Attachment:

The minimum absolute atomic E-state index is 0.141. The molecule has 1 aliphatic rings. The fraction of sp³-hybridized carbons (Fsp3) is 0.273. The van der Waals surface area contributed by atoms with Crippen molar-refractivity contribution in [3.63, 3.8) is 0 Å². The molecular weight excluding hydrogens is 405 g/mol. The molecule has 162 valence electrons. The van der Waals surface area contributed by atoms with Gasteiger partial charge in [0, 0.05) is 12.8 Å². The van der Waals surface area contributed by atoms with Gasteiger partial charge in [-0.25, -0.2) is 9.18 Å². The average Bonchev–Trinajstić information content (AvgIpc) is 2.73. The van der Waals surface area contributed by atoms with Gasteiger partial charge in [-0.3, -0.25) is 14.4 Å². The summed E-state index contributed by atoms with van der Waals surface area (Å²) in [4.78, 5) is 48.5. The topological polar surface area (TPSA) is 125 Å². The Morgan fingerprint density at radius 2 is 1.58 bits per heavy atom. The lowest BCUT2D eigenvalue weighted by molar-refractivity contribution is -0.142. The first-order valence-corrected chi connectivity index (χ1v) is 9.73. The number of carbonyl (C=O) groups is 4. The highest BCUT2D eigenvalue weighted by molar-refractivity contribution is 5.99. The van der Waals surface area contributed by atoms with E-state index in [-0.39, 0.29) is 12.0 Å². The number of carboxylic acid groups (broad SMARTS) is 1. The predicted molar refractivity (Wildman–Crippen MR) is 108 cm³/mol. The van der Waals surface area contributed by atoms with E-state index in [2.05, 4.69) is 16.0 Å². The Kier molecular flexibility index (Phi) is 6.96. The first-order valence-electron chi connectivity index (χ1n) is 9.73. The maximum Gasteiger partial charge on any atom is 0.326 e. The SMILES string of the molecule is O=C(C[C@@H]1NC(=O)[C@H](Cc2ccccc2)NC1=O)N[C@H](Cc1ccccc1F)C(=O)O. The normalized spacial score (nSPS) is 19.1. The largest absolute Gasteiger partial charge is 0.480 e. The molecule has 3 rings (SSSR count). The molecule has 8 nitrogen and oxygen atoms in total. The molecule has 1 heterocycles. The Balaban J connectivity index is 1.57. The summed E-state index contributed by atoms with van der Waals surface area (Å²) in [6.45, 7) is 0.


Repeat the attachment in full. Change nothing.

The minimum absolute atomic E-state index is 0.141. The molecule has 1 aliphatic rings. The fraction of sp³-hybridized carbons (Fsp3) is 0.273. The van der Waals surface area contributed by atoms with Crippen molar-refractivity contribution in [3.63, 3.8) is 0 Å². The molecular weight excluding hydrogens is 405 g/mol. The molecule has 162 valence electrons. The van der Waals surface area contributed by atoms with Gasteiger partial charge in [0, 0.05) is 12.8 Å². The van der Waals surface area contributed by atoms with Gasteiger partial charge in [-0.25, -0.2) is 9.18 Å². The average Bonchev–Trinajstić information content (AvgIpc) is 2.73. The van der Waals surface area contributed by atoms with Gasteiger partial charge in [-0.3, -0.25) is 14.4 Å². The summed E-state index contributed by atoms with van der Waals surface area (Å²) in [4.78, 5) is 48.5. The topological polar surface area (TPSA) is 125 Å². The Morgan fingerprint density at radius 2 is 1.58 bits per heavy atom. The lowest BCUT2D eigenvalue weighted by molar-refractivity contribution is -0.142. The first-order valence-corrected chi connectivity index (χ1v) is 9.73. The number of carbonyl (C=O) groups is 4. The highest BCUT2D eigenvalue weighted by molar-refractivity contribution is 5.99. The van der Waals surface area contributed by atoms with E-state index in [-0.39, 0.29) is 12.0 Å². The number of carboxylic acid groups (broad SMARTS) is 1. The predicted molar refractivity (Wildman–Crippen MR) is 108 cm³/mol. The van der Waals surface area contributed by atoms with E-state index in [2.05, 4.69) is 16.0 Å². The Kier molecular flexibility index (Phi) is 6.96. The first-order valence-electron chi connectivity index (χ1n) is 9.73. The maximum Gasteiger partial charge on any atom is 0.326 e. The SMILES string of the molecule is O=C(C[C@@H]1NC(=O)[C@H](Cc2ccccc2)NC1=O)N[C@H](Cc1ccccc1F)C(=O)O. The normalized spacial score (nSPS) is 19.1. The largest absolute Gasteiger partial charge is 0.480 e. The molecule has 3 rings (SSSR count). The molecule has 8 nitrogen and oxygen atoms in total. The molecule has 1 heterocycles. The Balaban J connectivity index is 1.57. The summed E-state index contributed by atoms with van der Waals surface area (Å²) in [6.45, 7) is 0.